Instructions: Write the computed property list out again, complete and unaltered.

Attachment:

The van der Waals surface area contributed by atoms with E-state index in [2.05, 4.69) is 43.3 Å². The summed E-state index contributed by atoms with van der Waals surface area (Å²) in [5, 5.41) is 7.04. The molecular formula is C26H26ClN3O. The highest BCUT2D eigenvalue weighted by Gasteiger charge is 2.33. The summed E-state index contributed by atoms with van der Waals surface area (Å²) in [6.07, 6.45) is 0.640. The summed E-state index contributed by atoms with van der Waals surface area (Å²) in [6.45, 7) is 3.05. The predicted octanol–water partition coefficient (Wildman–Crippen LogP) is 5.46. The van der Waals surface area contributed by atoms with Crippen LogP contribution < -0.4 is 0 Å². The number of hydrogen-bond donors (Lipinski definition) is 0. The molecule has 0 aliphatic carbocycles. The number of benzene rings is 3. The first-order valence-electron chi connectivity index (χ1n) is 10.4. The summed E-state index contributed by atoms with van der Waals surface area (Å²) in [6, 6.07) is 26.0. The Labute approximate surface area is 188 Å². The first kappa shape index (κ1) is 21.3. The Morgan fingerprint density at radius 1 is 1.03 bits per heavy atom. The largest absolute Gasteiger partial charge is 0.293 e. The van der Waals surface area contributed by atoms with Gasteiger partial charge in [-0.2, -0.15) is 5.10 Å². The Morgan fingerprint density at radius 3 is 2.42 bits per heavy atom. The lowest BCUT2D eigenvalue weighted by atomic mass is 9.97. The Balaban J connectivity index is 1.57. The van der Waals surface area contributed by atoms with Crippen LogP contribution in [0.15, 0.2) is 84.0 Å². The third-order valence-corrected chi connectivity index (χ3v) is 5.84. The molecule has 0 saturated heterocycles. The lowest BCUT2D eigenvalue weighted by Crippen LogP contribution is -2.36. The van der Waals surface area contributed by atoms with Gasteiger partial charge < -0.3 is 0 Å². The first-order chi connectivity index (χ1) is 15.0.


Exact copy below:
The van der Waals surface area contributed by atoms with E-state index in [2.05, 4.69) is 43.3 Å². The summed E-state index contributed by atoms with van der Waals surface area (Å²) in [5, 5.41) is 7.04. The molecular formula is C26H26ClN3O. The highest BCUT2D eigenvalue weighted by Gasteiger charge is 2.33. The summed E-state index contributed by atoms with van der Waals surface area (Å²) in [6.07, 6.45) is 0.640. The summed E-state index contributed by atoms with van der Waals surface area (Å²) in [6.45, 7) is 3.05. The predicted octanol–water partition coefficient (Wildman–Crippen LogP) is 5.46. The van der Waals surface area contributed by atoms with Crippen LogP contribution < -0.4 is 0 Å². The number of hydrogen-bond donors (Lipinski definition) is 0. The molecule has 0 aliphatic carbocycles. The number of benzene rings is 3. The first-order valence-electron chi connectivity index (χ1n) is 10.4. The summed E-state index contributed by atoms with van der Waals surface area (Å²) in [6, 6.07) is 26.0. The Labute approximate surface area is 188 Å². The first kappa shape index (κ1) is 21.3. The Morgan fingerprint density at radius 1 is 1.03 bits per heavy atom. The largest absolute Gasteiger partial charge is 0.293 e. The van der Waals surface area contributed by atoms with Gasteiger partial charge in [-0.2, -0.15) is 5.10 Å². The Morgan fingerprint density at radius 3 is 2.42 bits per heavy atom. The lowest BCUT2D eigenvalue weighted by atomic mass is 9.97. The Balaban J connectivity index is 1.57. The van der Waals surface area contributed by atoms with Crippen LogP contribution in [0.15, 0.2) is 84.0 Å². The third-order valence-corrected chi connectivity index (χ3v) is 5.84. The molecule has 0 saturated heterocycles. The lowest BCUT2D eigenvalue weighted by Crippen LogP contribution is -2.36. The van der Waals surface area contributed by atoms with Gasteiger partial charge < -0.3 is 0 Å². The first-order chi connectivity index (χ1) is 15.0.